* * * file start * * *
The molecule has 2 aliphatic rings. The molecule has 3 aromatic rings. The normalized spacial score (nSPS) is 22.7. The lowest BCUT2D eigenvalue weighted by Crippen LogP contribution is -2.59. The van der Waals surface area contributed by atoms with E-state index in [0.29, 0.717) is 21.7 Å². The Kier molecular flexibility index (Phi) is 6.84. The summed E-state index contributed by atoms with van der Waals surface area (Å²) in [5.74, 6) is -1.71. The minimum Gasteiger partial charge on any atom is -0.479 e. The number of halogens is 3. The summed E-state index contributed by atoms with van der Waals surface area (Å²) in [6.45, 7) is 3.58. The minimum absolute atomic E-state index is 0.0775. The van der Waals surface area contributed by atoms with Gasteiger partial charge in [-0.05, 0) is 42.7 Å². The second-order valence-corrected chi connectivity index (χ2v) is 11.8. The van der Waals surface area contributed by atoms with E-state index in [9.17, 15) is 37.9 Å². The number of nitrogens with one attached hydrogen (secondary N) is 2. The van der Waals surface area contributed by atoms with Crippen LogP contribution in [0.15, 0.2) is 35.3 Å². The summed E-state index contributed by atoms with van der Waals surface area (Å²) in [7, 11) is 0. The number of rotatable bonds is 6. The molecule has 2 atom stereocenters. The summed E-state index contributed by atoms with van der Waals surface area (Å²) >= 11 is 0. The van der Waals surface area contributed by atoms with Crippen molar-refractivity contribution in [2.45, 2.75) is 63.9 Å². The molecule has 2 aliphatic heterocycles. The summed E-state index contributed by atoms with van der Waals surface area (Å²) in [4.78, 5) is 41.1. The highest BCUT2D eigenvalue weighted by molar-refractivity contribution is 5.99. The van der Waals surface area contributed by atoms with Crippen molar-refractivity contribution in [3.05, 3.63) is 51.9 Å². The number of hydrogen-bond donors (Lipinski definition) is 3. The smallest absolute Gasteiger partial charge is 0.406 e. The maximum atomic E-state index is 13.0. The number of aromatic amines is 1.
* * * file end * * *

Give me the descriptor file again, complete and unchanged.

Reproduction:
The molecule has 2 aliphatic rings. The molecule has 3 aromatic rings. The normalized spacial score (nSPS) is 22.7. The lowest BCUT2D eigenvalue weighted by Crippen LogP contribution is -2.59. The van der Waals surface area contributed by atoms with E-state index in [0.29, 0.717) is 21.7 Å². The Kier molecular flexibility index (Phi) is 6.84. The summed E-state index contributed by atoms with van der Waals surface area (Å²) in [5.74, 6) is -1.71. The minimum Gasteiger partial charge on any atom is -0.479 e. The number of halogens is 3. The summed E-state index contributed by atoms with van der Waals surface area (Å²) in [6.45, 7) is 3.58. The minimum absolute atomic E-state index is 0.0775. The van der Waals surface area contributed by atoms with Gasteiger partial charge in [-0.05, 0) is 42.7 Å². The second-order valence-corrected chi connectivity index (χ2v) is 11.8. The van der Waals surface area contributed by atoms with E-state index in [9.17, 15) is 37.9 Å². The number of nitrogens with one attached hydrogen (secondary N) is 2. The van der Waals surface area contributed by atoms with Crippen LogP contribution in [0.15, 0.2) is 35.3 Å². The summed E-state index contributed by atoms with van der Waals surface area (Å²) in [7, 11) is 0. The number of rotatable bonds is 6. The molecule has 2 atom stereocenters. The summed E-state index contributed by atoms with van der Waals surface area (Å²) >= 11 is 0. The van der Waals surface area contributed by atoms with Crippen molar-refractivity contribution in [2.45, 2.75) is 63.9 Å². The molecule has 2 aliphatic heterocycles. The summed E-state index contributed by atoms with van der Waals surface area (Å²) in [4.78, 5) is 41.1. The highest BCUT2D eigenvalue weighted by molar-refractivity contribution is 5.99. The van der Waals surface area contributed by atoms with Crippen molar-refractivity contribution in [3.05, 3.63) is 51.9 Å². The number of hydrogen-bond donors (Lipinski definition) is 3. The smallest absolute Gasteiger partial charge is 0.406 e. The maximum atomic E-state index is 13.0. The number of aromatic amines is 1.